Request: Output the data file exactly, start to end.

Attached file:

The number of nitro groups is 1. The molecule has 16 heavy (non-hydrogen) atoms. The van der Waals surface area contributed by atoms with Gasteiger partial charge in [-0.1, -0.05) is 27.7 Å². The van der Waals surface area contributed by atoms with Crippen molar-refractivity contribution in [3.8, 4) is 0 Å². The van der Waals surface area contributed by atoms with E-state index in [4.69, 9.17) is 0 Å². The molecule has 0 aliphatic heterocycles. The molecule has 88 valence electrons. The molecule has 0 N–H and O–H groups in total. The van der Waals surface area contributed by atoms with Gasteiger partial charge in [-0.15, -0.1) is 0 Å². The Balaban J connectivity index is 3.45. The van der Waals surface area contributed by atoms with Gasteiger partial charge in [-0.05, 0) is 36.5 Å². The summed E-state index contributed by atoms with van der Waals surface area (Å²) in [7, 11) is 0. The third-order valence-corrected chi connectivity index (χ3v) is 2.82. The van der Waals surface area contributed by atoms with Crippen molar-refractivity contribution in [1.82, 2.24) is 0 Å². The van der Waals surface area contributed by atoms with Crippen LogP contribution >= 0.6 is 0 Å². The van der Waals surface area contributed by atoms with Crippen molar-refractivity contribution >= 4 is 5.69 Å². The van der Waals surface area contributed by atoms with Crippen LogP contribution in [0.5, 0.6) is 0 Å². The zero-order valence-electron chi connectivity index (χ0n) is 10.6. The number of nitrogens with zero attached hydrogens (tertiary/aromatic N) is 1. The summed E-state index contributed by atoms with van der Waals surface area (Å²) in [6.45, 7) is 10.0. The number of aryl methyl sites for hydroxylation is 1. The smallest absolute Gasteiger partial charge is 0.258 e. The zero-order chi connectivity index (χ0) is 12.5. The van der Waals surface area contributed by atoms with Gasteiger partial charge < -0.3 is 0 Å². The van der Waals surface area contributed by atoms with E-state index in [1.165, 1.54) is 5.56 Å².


The number of nitro groups is 1. The molecule has 16 heavy (non-hydrogen) atoms. The van der Waals surface area contributed by atoms with Gasteiger partial charge in [-0.1, -0.05) is 27.7 Å². The van der Waals surface area contributed by atoms with Crippen molar-refractivity contribution in [3.8, 4) is 0 Å². The van der Waals surface area contributed by atoms with E-state index in [4.69, 9.17) is 0 Å². The molecule has 0 aliphatic heterocycles. The molecule has 88 valence electrons. The molecule has 0 N–H and O–H groups in total. The van der Waals surface area contributed by atoms with Gasteiger partial charge in [-0.15, -0.1) is 0 Å². The Balaban J connectivity index is 3.45. The van der Waals surface area contributed by atoms with Gasteiger partial charge in [-0.05, 0) is 36.5 Å². The summed E-state index contributed by atoms with van der Waals surface area (Å²) in [7, 11) is 0. The third-order valence-corrected chi connectivity index (χ3v) is 2.82. The van der Waals surface area contributed by atoms with Crippen molar-refractivity contribution in [1.82, 2.24) is 0 Å². The van der Waals surface area contributed by atoms with Crippen LogP contribution >= 0.6 is 0 Å². The van der Waals surface area contributed by atoms with Crippen molar-refractivity contribution >= 4 is 5.69 Å². The van der Waals surface area contributed by atoms with Crippen LogP contribution in [0.5, 0.6) is 0 Å². The zero-order valence-electron chi connectivity index (χ0n) is 10.6. The number of nitrogens with zero attached hydrogens (tertiary/aromatic N) is 1. The summed E-state index contributed by atoms with van der Waals surface area (Å²) in [6.45, 7) is 10.0. The number of aryl methyl sites for hydroxylation is 1. The smallest absolute Gasteiger partial charge is 0.258 e. The zero-order chi connectivity index (χ0) is 12.5. The van der Waals surface area contributed by atoms with Gasteiger partial charge < -0.3 is 0 Å². The van der Waals surface area contributed by atoms with E-state index in [1.165, 1.54) is 5.56 Å².